Cookbook Review

Family food with a little urban farmsteading

Based near Montreal, Aimée Wimbush-Bourque uses  maple syrup as a universal sweetener.
Based near Montreal, Aimée Wimbush-Bourque uses maple syrup as a universal sweetener.

Canadian Aimée Wimbush-Bourque followed a now well-blazed trail to the blogging life, giving up restaurant kitchens for parenthood and homesteading. Based near Montreal, the former chef hosts Simplebites.net, a community blog devoted to “family focused food — with a little urban homesteading in the mix.” As in many bloggers’ first books, Wimbush-Bourque attractively presents that lifestyle change in “Brown Eggs and Jam Jars,” daring you to do the same.

Perhaps not surprisingly, given her home region, Wimbush-Bourque relies on maple syrup as a universal sweetener. Maple cider-baked beans revolve around the same molasses-mustard axis as most baked beans you’ve had. I don’t know whether it was the bacon or the small, tender navy beans cooked in cider, or the three hours in the oven, but these were addictive enough that the leftovers didn’t even last through lunch the next day.


Maple-pepper glazed pork chops are simple enough to cook in your sleep. Brown the chops and then make a cider vinegar and maple glaze. That’s it, but if you do it right it’s perfect for dragging fatty bits of pork through the pan drippings. Though I didn’t realize it at the time, maple-pumpkin chili is appealing in the same way as maple baked beans, just sweet enough, porky from sausage. The surprise ingredient? Pumpkin puree. I had my doubts, having recently endured a disappointing pumpkin pork shoulder no one had the nerve to throw out for a week. But the puree lends body and depth to the chili, though you wouldn’t know it was there if no one told you.

Maple combines with soy in a vinaigrette for a cabbage, carrot, and cashew slaw. They’re bright, easy flavors that go with almost anything, though cashews get soggy if you leave them overnight. You find a similar riot of color and texture in endive, apple, and almond salad. Like the slaw, it doesn’t keep well, but the dressing (almonds blended with cider, honey, and sherry vinegar) stands up well to the bitter greens and sweet apple.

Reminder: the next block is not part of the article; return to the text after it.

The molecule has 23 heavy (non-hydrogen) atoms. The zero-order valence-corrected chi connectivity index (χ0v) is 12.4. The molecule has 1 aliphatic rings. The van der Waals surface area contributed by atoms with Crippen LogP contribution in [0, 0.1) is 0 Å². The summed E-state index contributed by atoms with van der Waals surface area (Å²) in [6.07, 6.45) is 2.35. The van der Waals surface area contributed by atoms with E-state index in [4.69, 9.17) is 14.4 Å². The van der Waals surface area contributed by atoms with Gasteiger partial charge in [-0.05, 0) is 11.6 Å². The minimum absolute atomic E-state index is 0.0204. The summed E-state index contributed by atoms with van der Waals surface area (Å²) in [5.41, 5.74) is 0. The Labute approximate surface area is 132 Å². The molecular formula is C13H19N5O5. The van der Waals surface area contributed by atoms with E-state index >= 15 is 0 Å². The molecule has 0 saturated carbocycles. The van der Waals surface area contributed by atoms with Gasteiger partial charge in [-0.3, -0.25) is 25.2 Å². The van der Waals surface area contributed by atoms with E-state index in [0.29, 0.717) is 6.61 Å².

Brussels sprouts with honey and hazelnuts are a reminder that although it may be fashionable to roast your sprouts, they can be just as glamorous in a skillet, with glazed nuts and a surprising note of grapefruit zest lifting their earthy refrain.

Nova Scotia seafood chowder blazes like a sunset in shades of salmon, shrimp, saffron, and orange zest. It’s more assertive than our New England cream chowders, but stops short of a powerhouse bouillabaisse. Balsamic-glazed sea scallops you could probably serve over anything and they’d still be great. Wimbush-Bourque’s choice is a melange of apple, leek, and Swiss chard, all of which have well-matching flavors without being particularly memorable.

Sometimes Wimbush-Bourque’s creations are unobjectionable to a fault. I challenge you to find a 5-year-old who would not eat a shepherd’s pie made of nothing but plain, cooked chicken mixed with leeks and corn and capped with plain mashed potatoes. It’s a rather dry and characterless dish, but it does ably feed even a crowd of picky eaters.

Cinnamon shortbread bars with dark chocolate ganache may not be the most intense, but you still won’t have any left half an hour later.

Like most homesteading blog-to-books, this one is unlikely to make you pull up stakes, quit your job, and grow your own produce. It might make you plant some rhubarb or lay in some supplies of buttermilk and cider. You’ll probably just end up with a few more good, easy weeknight meals to add to the rotation. Who doesn’t need more of those?


Brown Eggs And Jam Jars: Family Recipes From the Kitchen of Simple Bites

By Aimée Wimbush-Bourque

Pintail, 336 pp., $25

T. Susan Chang can be reached at admin@tsusanchang.com.